Chimpanzees in Uganda’s Kigali National Park have been getting up to some unusual business at night. These daytime foragers with poor night vision have been leaving the safety of the forest, crossing a bridge over a large ditch meant to keep elephants out of neighboring crop areas, and raiding corn fields.

And they aren’t the only ones. Chimps in other areas are raiding farmers’ fields, as well.

Why is this noteworthy?

Chimpanzee hand Artist: Lisa Roet

Chimpanzee hand
Artist: Lisa Roet

Well, according to a study out in PLOS ONE, this is the first recorded evidence that day-dwelling chimpanzees have significantly altered their behavior to include night-time feeding parties. Unlike some forest animals, chimpanzees’ eyes are not particularly suited for low-light vision, yet they are entering fields after sunset, and often during the darkness of a new moon.

Another development is that the raiders carry their food away with them, rather than eating it on the spot as usual. In doing so, they’ve overcome their own evolutionary wiring to eat during the day and avoid traditional nocturnal predators, like the jaguar, which has all but died out in these regions.

With habitat loss turning once-dense forests into mosaics of cultivated acreage and trees, and a reduction in the fruits usually eaten by the endangered chimps, the maize growing in nearby fields must seem like a decent alternative, if snares and farmer’s weapons can be avoided.

Primate finger Artist: Lisa Roet

Primate finger
Artist: Lisa Roet

One can’t help but admire the chimpanzees’ audacity and creativity in the face of necessity, and their unwillingness to simply starve.

It put me in mind of one the best-known poems of Dylan Thomas, who would have celebrated his 100th birthday today:

Good men, the last wave by, crying how bright
Their frail deeds might have danced in a green bay,
Rage, rage against the dying of the light.

Now the question is, how well will government, conservation groups and farmers adapt to innovative chimpanzee behavior?

A few other examples of new adaptations, some less successful than others:

North American populations of the monarch butterfly, decimated over the years mainly due to deforestation in the wintering habitats of Central Mexico and the loss of milkweed plants, the monarch’s main choice of food, to industrial farming and pesticides. In an encouraging and unexpected turn of events, deforestation activity seems to have slowed, allowing the monarch to recover, at least for the time being. Deforestation, and milkweed prevalence, are two factors well within human control, so the monarch is adapting to our habits–and once in a while, we adapt to the monarch’s.

Walrus tusks, fossilized Source: Alaska Fur Exchange

Walrus tusks, fossilized
Source: Alaska Fur Exchange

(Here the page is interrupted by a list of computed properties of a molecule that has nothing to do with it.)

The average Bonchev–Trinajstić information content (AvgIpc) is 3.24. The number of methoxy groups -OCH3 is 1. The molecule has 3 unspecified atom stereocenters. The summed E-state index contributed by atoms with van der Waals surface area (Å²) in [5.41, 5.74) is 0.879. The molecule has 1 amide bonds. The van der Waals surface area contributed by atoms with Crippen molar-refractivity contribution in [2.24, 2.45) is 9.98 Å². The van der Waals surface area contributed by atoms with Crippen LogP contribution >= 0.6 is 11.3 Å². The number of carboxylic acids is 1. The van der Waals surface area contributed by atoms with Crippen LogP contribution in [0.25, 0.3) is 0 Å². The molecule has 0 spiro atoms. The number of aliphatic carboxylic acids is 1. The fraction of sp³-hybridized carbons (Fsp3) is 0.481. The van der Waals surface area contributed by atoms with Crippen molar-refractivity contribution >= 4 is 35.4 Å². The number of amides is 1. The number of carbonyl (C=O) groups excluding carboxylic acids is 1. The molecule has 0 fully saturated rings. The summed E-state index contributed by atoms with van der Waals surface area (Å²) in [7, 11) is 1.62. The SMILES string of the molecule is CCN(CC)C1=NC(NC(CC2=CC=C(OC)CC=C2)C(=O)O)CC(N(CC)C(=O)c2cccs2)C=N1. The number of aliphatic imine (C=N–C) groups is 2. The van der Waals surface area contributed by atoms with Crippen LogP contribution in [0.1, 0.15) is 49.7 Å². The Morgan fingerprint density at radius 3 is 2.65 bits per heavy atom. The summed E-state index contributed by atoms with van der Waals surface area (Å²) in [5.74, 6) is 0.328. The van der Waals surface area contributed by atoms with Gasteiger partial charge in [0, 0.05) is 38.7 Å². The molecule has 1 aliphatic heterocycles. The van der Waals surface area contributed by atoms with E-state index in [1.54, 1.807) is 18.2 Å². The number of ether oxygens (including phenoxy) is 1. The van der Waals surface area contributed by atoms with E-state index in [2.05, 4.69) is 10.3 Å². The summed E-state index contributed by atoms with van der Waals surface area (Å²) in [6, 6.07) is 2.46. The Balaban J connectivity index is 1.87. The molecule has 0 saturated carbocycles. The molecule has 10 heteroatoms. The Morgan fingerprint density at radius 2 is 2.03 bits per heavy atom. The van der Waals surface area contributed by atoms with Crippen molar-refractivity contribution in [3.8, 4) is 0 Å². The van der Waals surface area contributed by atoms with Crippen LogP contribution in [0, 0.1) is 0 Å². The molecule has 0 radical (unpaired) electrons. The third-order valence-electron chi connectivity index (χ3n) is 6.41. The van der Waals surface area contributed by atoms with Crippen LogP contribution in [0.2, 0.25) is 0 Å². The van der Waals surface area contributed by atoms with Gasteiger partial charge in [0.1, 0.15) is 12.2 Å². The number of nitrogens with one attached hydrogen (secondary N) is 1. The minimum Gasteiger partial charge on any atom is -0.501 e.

A very large cluster of walruses was in the news for a few days in early October. As in previous years, tens of thousands of the sea mammals gathered on dry land when the sea ice that usually forms the platform from whence walruses hunt melted early in the feeding season. A gathering of walruses is known as an ‘ugly’, not a very kind term for such an interesting creature, but perhaps descriptive of what happens when too many of them all find themselves on the same beach, commiserating over meagre ice and elusive food. The 2014 ugly has since broken up and moved on to further shores, but given the current negative trends in Arctic sea ice, whether the walrus succeeds in surviving remains to be seen.

Arctic Dreams Artist: David Dancy-Wood via Wildlife Sketches

Arctic Dreams
Artist: David Dancy-Wood via Wildlife Sketches

The disappearance of ice platforms in the Arctic region has a number of species scrambling to maintain a foothold, among them the polar bear, whose populations have been in drastic decline as their hunting habitat melts beneath them. Stuck on land (well, the ones who make it to land), they have replaced their diet of seal and fish with Arctic birds and human garbage (and even, occasionally, other polar bears).

And again, what of our abilities to adapt our own behaviors, not just to make adjustments for the protection of these various iconic creatures, but when it comes to making the changes that won’t put us in situations similarly dire?

In the sun born over and over,
I ran my heedless ways,
My wishes raced through the house high hay
And nothing I cared, at my sky blue trades, that time allows
In all his tuneful turning so few and such morning songs
Before the children green and golden
Follow him out of grace.

(Dylan Thomas, Fern Hill)

Portrait of Living Wind

Martha, the world's last passenger pigeon.  Photo: Scientific American

Martha, the world’s last passenger pigeon.
Photo: Scientific American

A century ago this month, the world’s last passenger pigeon (Ectopistes migratorius) died in the Cincinnati Zoo, long after the last passenger pigeon had been seen in the wild. The passenger pigeon, once populous beyond imagining, took only a century to disappear.

It seems that more than one factor was responsible for the population decline and how well the passenger pigeon thrived, from breeding habits (they bred communally in large flocks, and didn’t breed in captivity) to human influence (hunting, habitat loss and deforestation).